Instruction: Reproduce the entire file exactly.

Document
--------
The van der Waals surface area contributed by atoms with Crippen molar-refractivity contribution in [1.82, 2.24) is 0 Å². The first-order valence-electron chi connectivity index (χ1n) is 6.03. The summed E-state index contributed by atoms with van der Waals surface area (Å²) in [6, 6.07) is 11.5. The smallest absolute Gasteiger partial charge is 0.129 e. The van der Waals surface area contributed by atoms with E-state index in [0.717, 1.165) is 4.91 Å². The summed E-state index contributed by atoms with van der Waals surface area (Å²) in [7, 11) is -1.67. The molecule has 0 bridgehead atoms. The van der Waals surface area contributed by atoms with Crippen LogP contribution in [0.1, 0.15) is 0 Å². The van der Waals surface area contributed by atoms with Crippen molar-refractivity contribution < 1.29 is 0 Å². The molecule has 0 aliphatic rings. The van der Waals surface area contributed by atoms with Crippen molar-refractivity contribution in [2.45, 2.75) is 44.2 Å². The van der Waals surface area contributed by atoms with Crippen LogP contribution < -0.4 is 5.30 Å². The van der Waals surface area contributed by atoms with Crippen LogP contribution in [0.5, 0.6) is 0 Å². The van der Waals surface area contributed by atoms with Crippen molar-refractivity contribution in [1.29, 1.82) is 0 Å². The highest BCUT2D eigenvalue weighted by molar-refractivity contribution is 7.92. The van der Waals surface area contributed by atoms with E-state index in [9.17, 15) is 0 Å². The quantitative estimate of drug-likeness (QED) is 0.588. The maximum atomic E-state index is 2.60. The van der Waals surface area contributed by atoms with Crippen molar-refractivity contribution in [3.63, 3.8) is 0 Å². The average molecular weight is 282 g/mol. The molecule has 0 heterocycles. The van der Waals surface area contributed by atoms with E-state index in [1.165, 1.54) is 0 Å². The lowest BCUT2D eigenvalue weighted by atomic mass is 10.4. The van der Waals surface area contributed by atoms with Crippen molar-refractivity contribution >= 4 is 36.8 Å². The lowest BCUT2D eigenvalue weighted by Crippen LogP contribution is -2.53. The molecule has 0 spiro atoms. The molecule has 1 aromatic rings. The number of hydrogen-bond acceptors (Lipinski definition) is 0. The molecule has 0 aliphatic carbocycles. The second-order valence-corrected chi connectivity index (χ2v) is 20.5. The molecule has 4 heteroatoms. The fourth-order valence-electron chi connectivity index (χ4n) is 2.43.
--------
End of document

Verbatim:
The van der Waals surface area contributed by atoms with Crippen molar-refractivity contribution in [1.82, 2.24) is 0 Å². The first-order valence-electron chi connectivity index (χ1n) is 6.03. The summed E-state index contributed by atoms with van der Waals surface area (Å²) in [6, 6.07) is 11.5. The smallest absolute Gasteiger partial charge is 0.129 e. The van der Waals surface area contributed by atoms with E-state index in [0.717, 1.165) is 4.91 Å². The summed E-state index contributed by atoms with van der Waals surface area (Å²) in [7, 11) is -1.67. The molecule has 0 bridgehead atoms. The van der Waals surface area contributed by atoms with Crippen LogP contribution in [0.1, 0.15) is 0 Å². The van der Waals surface area contributed by atoms with Crippen molar-refractivity contribution < 1.29 is 0 Å². The molecule has 0 aliphatic rings. The van der Waals surface area contributed by atoms with Crippen molar-refractivity contribution in [2.45, 2.75) is 44.2 Å². The van der Waals surface area contributed by atoms with Crippen LogP contribution < -0.4 is 5.30 Å². The van der Waals surface area contributed by atoms with Crippen LogP contribution in [0.5, 0.6) is 0 Å². The van der Waals surface area contributed by atoms with Crippen molar-refractivity contribution in [1.29, 1.82) is 0 Å². The highest BCUT2D eigenvalue weighted by molar-refractivity contribution is 7.92. The van der Waals surface area contributed by atoms with E-state index in [9.17, 15) is 0 Å². The quantitative estimate of drug-likeness (QED) is 0.588. The maximum atomic E-state index is 2.60. The van der Waals surface area contributed by atoms with Crippen molar-refractivity contribution in [3.63, 3.8) is 0 Å². The average molecular weight is 282 g/mol. The molecule has 0 heterocycles. The van der Waals surface area contributed by atoms with E-state index in [1.165, 1.54) is 0 Å². The lowest BCUT2D eigenvalue weighted by atomic mass is 10.4. The van der Waals surface area contributed by atoms with Crippen molar-refractivity contribution >= 4 is 36.8 Å². The lowest BCUT2D eigenvalue weighted by Crippen LogP contribution is -2.53. The molecule has 0 spiro atoms. The molecule has 1 aromatic rings. The number of hydrogen-bond acceptors (Lipinski definition) is 0. The molecule has 0 aliphatic carbocycles. The second-order valence-corrected chi connectivity index (χ2v) is 20.5. The molecule has 4 heteroatoms. The fourth-order valence-electron chi connectivity index (χ4n) is 2.43.